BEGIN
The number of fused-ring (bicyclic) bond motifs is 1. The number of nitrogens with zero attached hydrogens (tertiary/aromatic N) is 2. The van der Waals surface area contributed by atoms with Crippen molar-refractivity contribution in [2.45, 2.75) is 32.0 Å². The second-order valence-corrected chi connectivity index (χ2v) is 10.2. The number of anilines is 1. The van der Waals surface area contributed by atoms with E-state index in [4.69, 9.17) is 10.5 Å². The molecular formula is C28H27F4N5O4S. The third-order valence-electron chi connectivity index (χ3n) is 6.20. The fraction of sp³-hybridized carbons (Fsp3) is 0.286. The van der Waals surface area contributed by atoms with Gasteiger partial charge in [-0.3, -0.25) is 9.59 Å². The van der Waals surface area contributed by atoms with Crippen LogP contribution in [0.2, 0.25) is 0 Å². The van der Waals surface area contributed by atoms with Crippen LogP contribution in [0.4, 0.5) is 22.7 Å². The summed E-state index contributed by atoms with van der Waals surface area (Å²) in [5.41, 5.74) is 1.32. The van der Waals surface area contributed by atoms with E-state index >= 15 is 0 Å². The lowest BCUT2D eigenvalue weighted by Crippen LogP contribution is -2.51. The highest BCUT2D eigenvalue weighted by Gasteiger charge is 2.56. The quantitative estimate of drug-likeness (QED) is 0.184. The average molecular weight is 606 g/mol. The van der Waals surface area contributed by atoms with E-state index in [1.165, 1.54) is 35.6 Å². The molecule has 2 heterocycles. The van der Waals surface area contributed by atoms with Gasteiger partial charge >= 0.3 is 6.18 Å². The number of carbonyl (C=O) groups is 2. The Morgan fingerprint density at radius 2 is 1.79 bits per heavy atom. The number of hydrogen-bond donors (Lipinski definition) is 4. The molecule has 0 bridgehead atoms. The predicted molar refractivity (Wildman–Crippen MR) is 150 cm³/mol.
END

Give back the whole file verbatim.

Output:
The number of fused-ring (bicyclic) bond motifs is 1. The number of nitrogens with zero attached hydrogens (tertiary/aromatic N) is 2. The van der Waals surface area contributed by atoms with Crippen molar-refractivity contribution in [2.45, 2.75) is 32.0 Å². The second-order valence-corrected chi connectivity index (χ2v) is 10.2. The number of anilines is 1. The van der Waals surface area contributed by atoms with E-state index in [4.69, 9.17) is 10.5 Å². The molecular formula is C28H27F4N5O4S. The third-order valence-electron chi connectivity index (χ3n) is 6.20. The fraction of sp³-hybridized carbons (Fsp3) is 0.286. The van der Waals surface area contributed by atoms with Gasteiger partial charge in [-0.3, -0.25) is 9.59 Å². The van der Waals surface area contributed by atoms with Crippen LogP contribution in [0.2, 0.25) is 0 Å². The van der Waals surface area contributed by atoms with Crippen LogP contribution in [0.4, 0.5) is 22.7 Å². The summed E-state index contributed by atoms with van der Waals surface area (Å²) in [5.41, 5.74) is 1.32. The van der Waals surface area contributed by atoms with E-state index >= 15 is 0 Å². The lowest BCUT2D eigenvalue weighted by Crippen LogP contribution is -2.51. The highest BCUT2D eigenvalue weighted by Gasteiger charge is 2.56. The quantitative estimate of drug-likeness (QED) is 0.184. The average molecular weight is 606 g/mol. The van der Waals surface area contributed by atoms with E-state index in [1.165, 1.54) is 35.6 Å². The molecule has 2 heterocycles. The van der Waals surface area contributed by atoms with Gasteiger partial charge >= 0.3 is 6.18 Å². The number of carbonyl (C=O) groups is 2. The Morgan fingerprint density at radius 2 is 1.79 bits per heavy atom. The number of hydrogen-bond donors (Lipinski definition) is 4. The molecule has 0 bridgehead atoms. The predicted molar refractivity (Wildman–Crippen MR) is 150 cm³/mol.